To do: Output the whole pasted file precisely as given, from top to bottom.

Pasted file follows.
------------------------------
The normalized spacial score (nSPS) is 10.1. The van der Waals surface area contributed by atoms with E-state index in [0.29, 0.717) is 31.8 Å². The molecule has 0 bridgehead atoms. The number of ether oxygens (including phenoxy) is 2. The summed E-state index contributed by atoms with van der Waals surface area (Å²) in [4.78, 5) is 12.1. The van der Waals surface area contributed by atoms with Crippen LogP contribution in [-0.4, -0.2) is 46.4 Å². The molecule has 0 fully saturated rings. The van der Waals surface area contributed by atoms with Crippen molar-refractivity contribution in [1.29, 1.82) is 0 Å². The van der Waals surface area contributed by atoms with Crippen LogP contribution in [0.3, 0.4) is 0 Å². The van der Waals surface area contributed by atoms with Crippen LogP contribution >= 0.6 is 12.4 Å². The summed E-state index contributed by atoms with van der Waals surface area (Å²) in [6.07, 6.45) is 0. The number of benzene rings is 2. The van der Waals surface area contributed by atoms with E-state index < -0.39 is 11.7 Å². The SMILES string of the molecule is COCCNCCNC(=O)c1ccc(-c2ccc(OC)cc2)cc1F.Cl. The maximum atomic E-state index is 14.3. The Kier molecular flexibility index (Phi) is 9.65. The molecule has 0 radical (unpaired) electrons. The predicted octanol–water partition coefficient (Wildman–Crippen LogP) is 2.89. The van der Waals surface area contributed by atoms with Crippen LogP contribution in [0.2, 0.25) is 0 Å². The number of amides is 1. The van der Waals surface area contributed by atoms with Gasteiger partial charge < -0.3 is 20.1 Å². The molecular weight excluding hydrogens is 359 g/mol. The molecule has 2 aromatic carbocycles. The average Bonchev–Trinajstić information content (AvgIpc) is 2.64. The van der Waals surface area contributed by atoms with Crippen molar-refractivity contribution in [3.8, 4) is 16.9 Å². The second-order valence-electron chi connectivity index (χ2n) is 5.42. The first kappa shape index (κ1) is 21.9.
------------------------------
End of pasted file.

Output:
The normalized spacial score (nSPS) is 10.1. The van der Waals surface area contributed by atoms with E-state index in [0.29, 0.717) is 31.8 Å². The molecule has 0 bridgehead atoms. The number of ether oxygens (including phenoxy) is 2. The summed E-state index contributed by atoms with van der Waals surface area (Å²) in [4.78, 5) is 12.1. The van der Waals surface area contributed by atoms with Crippen LogP contribution in [-0.4, -0.2) is 46.4 Å². The molecule has 0 fully saturated rings. The van der Waals surface area contributed by atoms with Crippen molar-refractivity contribution in [1.29, 1.82) is 0 Å². The van der Waals surface area contributed by atoms with Crippen LogP contribution in [0.3, 0.4) is 0 Å². The van der Waals surface area contributed by atoms with Crippen LogP contribution >= 0.6 is 12.4 Å². The summed E-state index contributed by atoms with van der Waals surface area (Å²) in [6.07, 6.45) is 0. The number of benzene rings is 2. The van der Waals surface area contributed by atoms with E-state index < -0.39 is 11.7 Å². The SMILES string of the molecule is COCCNCCNC(=O)c1ccc(-c2ccc(OC)cc2)cc1F.Cl. The maximum atomic E-state index is 14.3. The Kier molecular flexibility index (Phi) is 9.65. The molecule has 0 radical (unpaired) electrons. The predicted octanol–water partition coefficient (Wildman–Crippen LogP) is 2.89. The van der Waals surface area contributed by atoms with Crippen LogP contribution in [0.2, 0.25) is 0 Å². The number of amides is 1. The van der Waals surface area contributed by atoms with Gasteiger partial charge < -0.3 is 20.1 Å². The molecular weight excluding hydrogens is 359 g/mol. The molecule has 2 aromatic carbocycles. The average Bonchev–Trinajstić information content (AvgIpc) is 2.64. The van der Waals surface area contributed by atoms with Crippen molar-refractivity contribution in [3.8, 4) is 16.9 Å². The second-order valence-electron chi connectivity index (χ2n) is 5.42. The first kappa shape index (κ1) is 21.9.